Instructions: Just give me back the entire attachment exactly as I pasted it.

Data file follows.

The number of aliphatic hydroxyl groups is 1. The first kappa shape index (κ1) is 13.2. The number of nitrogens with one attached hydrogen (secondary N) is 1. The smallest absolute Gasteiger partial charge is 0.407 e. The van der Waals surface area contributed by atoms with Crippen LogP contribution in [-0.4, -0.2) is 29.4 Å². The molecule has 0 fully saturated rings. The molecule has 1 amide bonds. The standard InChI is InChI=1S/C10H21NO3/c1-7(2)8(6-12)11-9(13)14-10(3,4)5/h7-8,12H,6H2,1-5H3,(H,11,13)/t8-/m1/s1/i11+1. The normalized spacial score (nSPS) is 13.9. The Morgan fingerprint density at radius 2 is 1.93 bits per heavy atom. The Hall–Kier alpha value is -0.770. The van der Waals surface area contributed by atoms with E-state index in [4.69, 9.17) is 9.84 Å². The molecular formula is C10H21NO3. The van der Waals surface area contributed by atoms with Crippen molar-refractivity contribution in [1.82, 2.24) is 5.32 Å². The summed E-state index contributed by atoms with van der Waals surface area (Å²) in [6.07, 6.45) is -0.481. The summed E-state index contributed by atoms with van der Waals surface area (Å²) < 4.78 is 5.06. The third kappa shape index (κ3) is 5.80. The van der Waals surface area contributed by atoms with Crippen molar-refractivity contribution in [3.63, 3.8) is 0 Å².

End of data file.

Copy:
The number of aliphatic hydroxyl groups is 1. The first kappa shape index (κ1) is 13.2. The number of nitrogens with one attached hydrogen (secondary N) is 1. The smallest absolute Gasteiger partial charge is 0.407 e. The van der Waals surface area contributed by atoms with Crippen LogP contribution in [-0.4, -0.2) is 29.4 Å². The molecule has 0 fully saturated rings. The molecule has 1 amide bonds. The standard InChI is InChI=1S/C10H21NO3/c1-7(2)8(6-12)11-9(13)14-10(3,4)5/h7-8,12H,6H2,1-5H3,(H,11,13)/t8-/m1/s1/i11+1. The normalized spacial score (nSPS) is 13.9. The Morgan fingerprint density at radius 2 is 1.93 bits per heavy atom. The Hall–Kier alpha value is -0.770. The van der Waals surface area contributed by atoms with E-state index in [4.69, 9.17) is 9.84 Å². The molecular formula is C10H21NO3. The van der Waals surface area contributed by atoms with Crippen molar-refractivity contribution in [1.82, 2.24) is 5.32 Å². The summed E-state index contributed by atoms with van der Waals surface area (Å²) in [6.07, 6.45) is -0.481. The summed E-state index contributed by atoms with van der Waals surface area (Å²) < 4.78 is 5.06. The third kappa shape index (κ3) is 5.80. The van der Waals surface area contributed by atoms with Crippen molar-refractivity contribution in [3.63, 3.8) is 0 Å².